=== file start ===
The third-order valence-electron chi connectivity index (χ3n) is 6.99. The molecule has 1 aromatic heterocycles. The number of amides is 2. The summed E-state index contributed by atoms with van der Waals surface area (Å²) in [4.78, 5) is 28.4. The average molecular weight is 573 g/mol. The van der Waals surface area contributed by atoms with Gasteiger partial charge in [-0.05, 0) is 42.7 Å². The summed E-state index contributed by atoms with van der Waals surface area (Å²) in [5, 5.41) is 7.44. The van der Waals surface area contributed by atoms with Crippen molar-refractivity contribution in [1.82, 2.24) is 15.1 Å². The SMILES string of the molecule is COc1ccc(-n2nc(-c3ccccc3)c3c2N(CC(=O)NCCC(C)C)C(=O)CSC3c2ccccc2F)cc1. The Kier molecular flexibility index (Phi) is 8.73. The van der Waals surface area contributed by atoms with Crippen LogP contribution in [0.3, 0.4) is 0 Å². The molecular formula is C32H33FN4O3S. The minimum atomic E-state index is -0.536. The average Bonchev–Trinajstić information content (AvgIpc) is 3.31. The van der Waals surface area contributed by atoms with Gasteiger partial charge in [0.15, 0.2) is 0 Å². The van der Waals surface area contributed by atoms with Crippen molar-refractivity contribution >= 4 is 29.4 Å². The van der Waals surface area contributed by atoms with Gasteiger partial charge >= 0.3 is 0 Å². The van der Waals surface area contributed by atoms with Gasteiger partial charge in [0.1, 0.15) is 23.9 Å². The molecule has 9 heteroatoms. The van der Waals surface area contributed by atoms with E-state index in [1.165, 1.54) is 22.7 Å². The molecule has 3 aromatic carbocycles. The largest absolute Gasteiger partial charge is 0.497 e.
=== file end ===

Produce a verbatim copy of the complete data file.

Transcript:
The third-order valence-electron chi connectivity index (χ3n) is 6.99. The molecule has 1 aromatic heterocycles. The number of amides is 2. The summed E-state index contributed by atoms with van der Waals surface area (Å²) in [4.78, 5) is 28.4. The average molecular weight is 573 g/mol. The van der Waals surface area contributed by atoms with Gasteiger partial charge in [-0.05, 0) is 42.7 Å². The summed E-state index contributed by atoms with van der Waals surface area (Å²) in [5, 5.41) is 7.44. The van der Waals surface area contributed by atoms with Crippen molar-refractivity contribution in [1.82, 2.24) is 15.1 Å². The SMILES string of the molecule is COc1ccc(-n2nc(-c3ccccc3)c3c2N(CC(=O)NCCC(C)C)C(=O)CSC3c2ccccc2F)cc1. The Kier molecular flexibility index (Phi) is 8.73. The van der Waals surface area contributed by atoms with Crippen LogP contribution in [0.3, 0.4) is 0 Å². The molecular formula is C32H33FN4O3S. The minimum atomic E-state index is -0.536. The average Bonchev–Trinajstić information content (AvgIpc) is 3.31. The van der Waals surface area contributed by atoms with Gasteiger partial charge in [0.15, 0.2) is 0 Å². The van der Waals surface area contributed by atoms with Crippen molar-refractivity contribution >= 4 is 29.4 Å². The van der Waals surface area contributed by atoms with Gasteiger partial charge >= 0.3 is 0 Å². The van der Waals surface area contributed by atoms with Gasteiger partial charge in [0.1, 0.15) is 23.9 Å². The molecule has 9 heteroatoms. The van der Waals surface area contributed by atoms with E-state index in [1.165, 1.54) is 22.7 Å². The molecule has 3 aromatic carbocycles. The largest absolute Gasteiger partial charge is 0.497 e.